For more information, visit or write to

New Grants to Support Creative Placemaking in the Wheaton Arts & Entertainment District

Thursday, November 13th, 2014

We want to hear from you!

The Arts and Humanities Council of Montgomery County is planning an exciting new initiative to transform local communities in Wheaton through the arts and humanities.

In FY15, we received an appropriation of $90,000 to be used to stimulate the Wheaton Arts and Entertainment District. These new grant funds will target artists, scholars, and arts and humanities organizations in Wheaton, MD to support its burgeoning growth as an acclaimed cultural destination.

We are exploring a variety of creative placemaking projects that may include live performances and music series, temporary arts installations, projects that convert underutilized public and private spaces into sites for arts experiences, and more.  Our community organizer Alex Cartagena has been on the ground in Wheaton introducing our initiative to the public and getting feedback and ideas from local artists, individuals, and organizations.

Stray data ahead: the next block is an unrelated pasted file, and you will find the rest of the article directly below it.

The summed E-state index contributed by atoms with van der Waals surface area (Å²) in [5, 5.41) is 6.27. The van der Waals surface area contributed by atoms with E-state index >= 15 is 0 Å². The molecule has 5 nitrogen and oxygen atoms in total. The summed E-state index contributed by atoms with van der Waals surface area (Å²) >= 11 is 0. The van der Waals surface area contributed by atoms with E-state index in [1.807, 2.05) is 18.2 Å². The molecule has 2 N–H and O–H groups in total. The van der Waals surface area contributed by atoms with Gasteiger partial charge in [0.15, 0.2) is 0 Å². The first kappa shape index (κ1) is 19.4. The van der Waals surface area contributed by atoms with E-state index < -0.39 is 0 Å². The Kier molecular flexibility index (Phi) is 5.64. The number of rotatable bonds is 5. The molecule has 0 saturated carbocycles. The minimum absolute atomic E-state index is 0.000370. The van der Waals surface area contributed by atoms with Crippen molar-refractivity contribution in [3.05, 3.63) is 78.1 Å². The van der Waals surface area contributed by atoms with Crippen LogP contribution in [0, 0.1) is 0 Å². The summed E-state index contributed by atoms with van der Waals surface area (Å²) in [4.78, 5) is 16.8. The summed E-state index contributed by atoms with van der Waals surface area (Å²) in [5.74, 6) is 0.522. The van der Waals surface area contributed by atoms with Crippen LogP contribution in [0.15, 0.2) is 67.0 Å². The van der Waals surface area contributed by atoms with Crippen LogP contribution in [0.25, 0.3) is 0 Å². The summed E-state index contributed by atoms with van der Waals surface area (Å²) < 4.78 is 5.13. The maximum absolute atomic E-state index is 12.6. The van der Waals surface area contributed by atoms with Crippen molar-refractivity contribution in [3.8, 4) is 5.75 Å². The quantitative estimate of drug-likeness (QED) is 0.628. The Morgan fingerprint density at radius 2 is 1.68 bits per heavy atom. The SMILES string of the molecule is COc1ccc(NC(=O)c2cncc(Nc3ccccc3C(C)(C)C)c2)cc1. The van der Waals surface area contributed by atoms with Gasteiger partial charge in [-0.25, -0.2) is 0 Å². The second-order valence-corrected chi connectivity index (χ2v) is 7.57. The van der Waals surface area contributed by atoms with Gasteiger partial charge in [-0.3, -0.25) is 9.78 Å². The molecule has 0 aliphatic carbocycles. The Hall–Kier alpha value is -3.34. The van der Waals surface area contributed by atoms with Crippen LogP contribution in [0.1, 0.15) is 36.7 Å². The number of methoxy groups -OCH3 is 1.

A rendering of the town plaza being designed for Wheaton via StonebridgeCarras

Get Involved.

Voice your opinion at one of the several charrettes we are hosting to give residents and other stakeholders in Wheaton a chance to share their ideas  on what types of projects we should support.

  • Wednesday, December 3 (6pm-9pm) at Hollywood East
  • Wednesday, December 10 (12pm-3pm) at Limerick Pub
  • Saturday, December 13 (10am-1pm) at Midcounty Regional Ctr.
  • Then, in January 2015 we will have finalized the guidelines for these grants, which will be awarded by June 30, 2015.

    The possibilities are endless – that’s why we are asking community members to share with us their artistic vision and aspirations for Wheaton.

    How do you think the arts and humanities can make a difference in this unique community?  Email us your thoughts, ideas, and suggestions at and stay tuned to our FB page for more information!